Mechanic Says Don’t Buy These 5 Sports Cars That Cost the Most Money Over Time

©Chevrolet
©Chevrolet

In many ways, sports cars are second to none in terms of performance, handling and raw power. They’re exciting to drive and, for some, are also a status symbol.

But while sports cars have a lot to offer, they’re not always worth the cost. The starting MSRP for these vehicles can be relatively low, but it can also quickly become pricey. Some, like the 2024 Nissan Z, cost around $44,000 to start. Others, like the 2024 Jaguar F-Type, cost closer to $79,000 and go up from there.

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And then there’s the cost of ownership over time. As with any other vehicle, you’ll need to account for long-term costs such as depreciation, maintenance, repairs, fuel, financing, insurance and any registration fees or taxes.

If you’re in the market for a sports car — whether it’s old or new — here are some you should avoid due to their high overall cost, according to Scotty Kilmer, a mechanic and popular YouTuber.

Maserati GranTurismo

Not only does the Maserati GranTurismo have a high starting MSRP, but it depreciates rather quickly. According to Kilmer, a brand new one can lose around 50% of its value after you’ve purchased it — that’s tens of thousands of dollars gone just like that.

“It has a Ferrari built flat crank V8 engine,” Kilmer said. “It’s fast, there’s no arguing that, and you can get a used one pretty cheaply if you look around, but that’s because they cost a fortune to maintain and they break down as they age.”

Kilmer called the Maserati GranTurismo a money pit, adding, “The more exotic a car, generally the more problems you’re going to have.”

While an older make, an owner of a 2019 Maserati GranTurismo MC said it cost them $2,035 plus tax to get their first two-year maintenance done on their vehicle. That said, that same individual noted they hadn’t experienced any other major issues with the vehicle up to that point.

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Mercedes-Benz SL 450

According to Kilmer, the 2020 Mercedes-Benz SL 450 is another sports car that’s best avoided. Even used it goes for a high starting price, but it depreciates quickly as well.

“In about five years, you can kiss goodbye about $55,000,” Kilmer said. “If you buy one, be prepared to lose a whole bunch of money just in the lost value.”

And if you’re thinking about getting an AMG one, think twice about it. They’re fancier and go faster, he said, but they tend to lose value at the same rate. They also have a higher base starting point, even used. Plus, the older models tend to have engine oil leaks and head gasket issues — all of which add up in repair costs.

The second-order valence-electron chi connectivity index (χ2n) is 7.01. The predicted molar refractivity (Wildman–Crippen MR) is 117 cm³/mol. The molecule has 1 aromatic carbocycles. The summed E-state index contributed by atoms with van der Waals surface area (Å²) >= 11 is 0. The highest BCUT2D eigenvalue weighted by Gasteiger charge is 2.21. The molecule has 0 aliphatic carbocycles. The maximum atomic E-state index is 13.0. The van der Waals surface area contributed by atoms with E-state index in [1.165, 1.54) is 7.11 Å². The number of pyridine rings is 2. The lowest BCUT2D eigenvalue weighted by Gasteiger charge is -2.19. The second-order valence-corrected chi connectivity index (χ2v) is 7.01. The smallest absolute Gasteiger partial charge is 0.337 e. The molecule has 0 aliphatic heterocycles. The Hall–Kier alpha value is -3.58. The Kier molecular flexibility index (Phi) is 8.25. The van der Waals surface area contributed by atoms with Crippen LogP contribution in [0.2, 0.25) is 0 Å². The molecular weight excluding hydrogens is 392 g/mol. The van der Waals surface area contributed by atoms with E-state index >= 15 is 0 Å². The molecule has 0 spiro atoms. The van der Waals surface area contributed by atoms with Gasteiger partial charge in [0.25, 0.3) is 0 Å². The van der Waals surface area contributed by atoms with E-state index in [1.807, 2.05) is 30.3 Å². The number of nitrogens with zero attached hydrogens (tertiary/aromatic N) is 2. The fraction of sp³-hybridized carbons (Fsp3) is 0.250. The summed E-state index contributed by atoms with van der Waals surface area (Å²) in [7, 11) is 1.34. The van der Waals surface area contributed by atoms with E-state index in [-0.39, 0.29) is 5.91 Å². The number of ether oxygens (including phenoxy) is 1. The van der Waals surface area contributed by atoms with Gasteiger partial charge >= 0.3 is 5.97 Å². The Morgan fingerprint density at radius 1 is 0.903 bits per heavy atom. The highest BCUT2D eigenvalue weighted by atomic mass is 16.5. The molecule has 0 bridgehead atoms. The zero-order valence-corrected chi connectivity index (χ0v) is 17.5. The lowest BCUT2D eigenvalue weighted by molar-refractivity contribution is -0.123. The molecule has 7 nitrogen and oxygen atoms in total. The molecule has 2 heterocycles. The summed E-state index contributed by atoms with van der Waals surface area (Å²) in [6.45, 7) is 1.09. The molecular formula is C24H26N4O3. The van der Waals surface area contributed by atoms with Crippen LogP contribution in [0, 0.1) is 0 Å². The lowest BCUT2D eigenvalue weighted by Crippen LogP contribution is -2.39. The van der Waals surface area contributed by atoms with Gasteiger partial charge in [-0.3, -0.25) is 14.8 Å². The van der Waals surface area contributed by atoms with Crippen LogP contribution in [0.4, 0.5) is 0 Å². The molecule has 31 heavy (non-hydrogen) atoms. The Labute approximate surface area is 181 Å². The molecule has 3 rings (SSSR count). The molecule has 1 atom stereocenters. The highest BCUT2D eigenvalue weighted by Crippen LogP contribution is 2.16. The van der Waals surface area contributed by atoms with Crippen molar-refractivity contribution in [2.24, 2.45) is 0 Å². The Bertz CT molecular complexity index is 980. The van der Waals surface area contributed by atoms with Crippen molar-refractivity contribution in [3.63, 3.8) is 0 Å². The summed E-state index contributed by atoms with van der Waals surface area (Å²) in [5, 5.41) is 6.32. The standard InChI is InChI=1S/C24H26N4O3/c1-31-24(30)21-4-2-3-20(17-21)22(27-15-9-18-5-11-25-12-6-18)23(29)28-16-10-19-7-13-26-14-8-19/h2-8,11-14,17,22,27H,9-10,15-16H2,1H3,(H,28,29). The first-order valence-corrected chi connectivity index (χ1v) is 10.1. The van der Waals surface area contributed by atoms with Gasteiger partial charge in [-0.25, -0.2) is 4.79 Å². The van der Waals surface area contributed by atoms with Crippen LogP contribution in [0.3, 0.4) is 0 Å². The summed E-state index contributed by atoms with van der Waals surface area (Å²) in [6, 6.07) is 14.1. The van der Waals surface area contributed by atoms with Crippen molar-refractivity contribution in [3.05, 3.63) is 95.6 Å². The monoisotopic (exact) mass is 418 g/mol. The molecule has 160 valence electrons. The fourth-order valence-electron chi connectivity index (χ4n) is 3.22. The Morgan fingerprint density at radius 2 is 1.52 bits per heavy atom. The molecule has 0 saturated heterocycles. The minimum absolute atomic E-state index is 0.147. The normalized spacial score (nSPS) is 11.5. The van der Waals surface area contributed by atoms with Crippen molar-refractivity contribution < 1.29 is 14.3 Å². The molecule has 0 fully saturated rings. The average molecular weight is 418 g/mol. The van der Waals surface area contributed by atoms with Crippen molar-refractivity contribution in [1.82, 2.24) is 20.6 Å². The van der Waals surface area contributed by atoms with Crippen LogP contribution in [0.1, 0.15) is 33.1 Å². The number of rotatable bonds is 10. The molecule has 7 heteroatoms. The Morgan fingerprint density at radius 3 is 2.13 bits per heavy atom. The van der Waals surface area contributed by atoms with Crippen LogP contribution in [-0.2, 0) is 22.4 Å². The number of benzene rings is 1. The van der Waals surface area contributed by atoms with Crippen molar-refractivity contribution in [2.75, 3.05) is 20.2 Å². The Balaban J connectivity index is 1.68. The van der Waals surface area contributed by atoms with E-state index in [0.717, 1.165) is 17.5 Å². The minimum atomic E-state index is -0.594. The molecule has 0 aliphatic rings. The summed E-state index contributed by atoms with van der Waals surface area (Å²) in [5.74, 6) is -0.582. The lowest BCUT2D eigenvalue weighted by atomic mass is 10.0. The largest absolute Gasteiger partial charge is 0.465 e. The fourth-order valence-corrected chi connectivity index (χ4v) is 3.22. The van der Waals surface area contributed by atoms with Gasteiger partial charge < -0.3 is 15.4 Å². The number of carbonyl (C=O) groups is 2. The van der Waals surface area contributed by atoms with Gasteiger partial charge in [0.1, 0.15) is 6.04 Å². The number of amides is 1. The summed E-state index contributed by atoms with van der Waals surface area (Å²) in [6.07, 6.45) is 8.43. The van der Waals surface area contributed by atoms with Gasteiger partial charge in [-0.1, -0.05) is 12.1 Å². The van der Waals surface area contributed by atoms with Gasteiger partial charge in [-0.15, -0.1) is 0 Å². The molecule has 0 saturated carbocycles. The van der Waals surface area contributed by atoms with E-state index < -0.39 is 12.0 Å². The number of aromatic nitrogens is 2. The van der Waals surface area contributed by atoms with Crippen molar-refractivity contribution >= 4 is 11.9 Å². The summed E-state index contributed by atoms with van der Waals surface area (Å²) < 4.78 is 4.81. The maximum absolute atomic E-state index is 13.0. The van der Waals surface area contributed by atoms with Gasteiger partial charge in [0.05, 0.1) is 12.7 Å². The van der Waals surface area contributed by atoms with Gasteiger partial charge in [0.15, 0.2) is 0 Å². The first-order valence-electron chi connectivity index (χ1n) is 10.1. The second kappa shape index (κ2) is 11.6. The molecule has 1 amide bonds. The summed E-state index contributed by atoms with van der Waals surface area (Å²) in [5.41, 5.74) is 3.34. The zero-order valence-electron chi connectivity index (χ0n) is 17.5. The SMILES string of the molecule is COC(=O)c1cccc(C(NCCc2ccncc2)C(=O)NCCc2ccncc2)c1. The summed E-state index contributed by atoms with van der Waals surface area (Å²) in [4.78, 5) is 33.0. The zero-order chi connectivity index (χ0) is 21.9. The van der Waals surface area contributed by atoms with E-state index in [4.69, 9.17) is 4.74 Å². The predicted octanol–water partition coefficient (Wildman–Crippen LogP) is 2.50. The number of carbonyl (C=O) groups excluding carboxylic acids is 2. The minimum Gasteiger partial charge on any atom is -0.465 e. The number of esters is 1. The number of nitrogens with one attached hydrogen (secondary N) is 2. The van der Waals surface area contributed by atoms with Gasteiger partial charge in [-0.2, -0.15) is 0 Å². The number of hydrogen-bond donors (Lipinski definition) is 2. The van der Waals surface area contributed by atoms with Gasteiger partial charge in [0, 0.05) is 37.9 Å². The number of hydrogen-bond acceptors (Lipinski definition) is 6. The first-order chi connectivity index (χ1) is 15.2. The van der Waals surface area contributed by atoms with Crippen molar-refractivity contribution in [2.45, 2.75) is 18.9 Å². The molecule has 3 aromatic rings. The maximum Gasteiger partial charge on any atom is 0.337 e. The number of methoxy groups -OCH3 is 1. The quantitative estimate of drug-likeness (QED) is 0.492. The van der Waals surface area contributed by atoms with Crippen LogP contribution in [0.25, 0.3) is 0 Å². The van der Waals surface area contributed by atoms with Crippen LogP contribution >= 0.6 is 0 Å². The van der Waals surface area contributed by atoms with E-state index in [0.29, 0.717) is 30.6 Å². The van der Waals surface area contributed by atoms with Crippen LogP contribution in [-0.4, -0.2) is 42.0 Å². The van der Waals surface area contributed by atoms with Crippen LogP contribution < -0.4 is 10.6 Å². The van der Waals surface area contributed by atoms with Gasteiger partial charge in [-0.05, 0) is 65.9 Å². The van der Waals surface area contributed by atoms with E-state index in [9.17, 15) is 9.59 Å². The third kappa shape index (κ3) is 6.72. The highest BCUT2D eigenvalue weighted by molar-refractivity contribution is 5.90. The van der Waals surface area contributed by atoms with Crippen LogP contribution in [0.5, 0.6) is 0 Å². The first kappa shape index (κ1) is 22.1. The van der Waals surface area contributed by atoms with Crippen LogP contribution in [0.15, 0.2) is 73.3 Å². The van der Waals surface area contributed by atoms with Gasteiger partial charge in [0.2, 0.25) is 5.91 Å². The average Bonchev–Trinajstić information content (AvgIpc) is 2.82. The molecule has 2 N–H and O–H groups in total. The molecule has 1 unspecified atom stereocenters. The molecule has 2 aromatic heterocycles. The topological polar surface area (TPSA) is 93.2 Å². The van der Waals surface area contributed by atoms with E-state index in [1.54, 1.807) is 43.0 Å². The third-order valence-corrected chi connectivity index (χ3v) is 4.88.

Rather than buy one of these sports cars and pay for potentially expensive repairs — and deal with the rapid depreciation — Kilmer suggested leasing one instead. That way, you get to enjoy the experience of driving one without the extra expense.

Chevy Camaro

The Chevy Camaro has a much lower starting MSRP than other sports cars, but that doesn’t automatically make it a good deal.

“In two years, they pretty much depreciate about 45% in value,” Kilmer said. “I’m telling you, they’re not great-made vehicles.”

According to him, Chevrolet has had quite a few quality issues when it comes to their Camaros. This includes steering column wiring problems and early coolant leaks — which could lead to more serious problems with the engine.

“The quality just isn’t there,” Kilmer said. “And for the money they’re asking, don’t buy one.”

When it comes to Chevrolet, Kilmer also advised against getting a ZL1. They cost roughly double the Camaro and, while they offer exceptional performance, still depreciate quickly. New and used models also have high maintenance costs.

Tesla Model S

  • Typical sales price: $66,490 and up

While the Tesla Model S is an electric vehicle — one with admittedly exceptional performance and speed — it’s still a sports car Kilmer advised against getting.

“It’s a true sports car,” he said. “It’s super fast. It’s much faster than even a Dodge Challenger with a Hellcat engine with 700-something horsepower … The thing is, these things have very little resale value.”

Kilmer gave an example of a customer of his who purchased a Model S from someone else. The vehicle only had 15,000 miles on it, but it lost roughly 30% of its original value because of it.

Depreciation aside, Teslas are fairly expensive to maintain. According to RepairPal, this vehicle costs around $1,047 a year on average to repair and maintain.

Jaguar F-Type

The Jaguar F-Type is another beautiful sports car that’s fast, sleek, and powerful. The 2024 version is on the smaller side — the cabin and trunk both — which could be a deterrent for those seeking comfort, but that’s not the biggest issue with these vehicles.

These cars, according to Kilmer, tend to fall apart before their time and don’t have the best quality control. These vehicles tend to cost around $1,441 in annual repairs and costs about $251 a month to drive — not accounting for financing costs.

They also depreciate quickly, said Kilmer. The average depreciation rate is about 43% in five years.

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This article originally appeared on GOBankingRates.com: Mechanic Says Don’t Buy These 5 Sports Cars That Cost the Most Money Over Time

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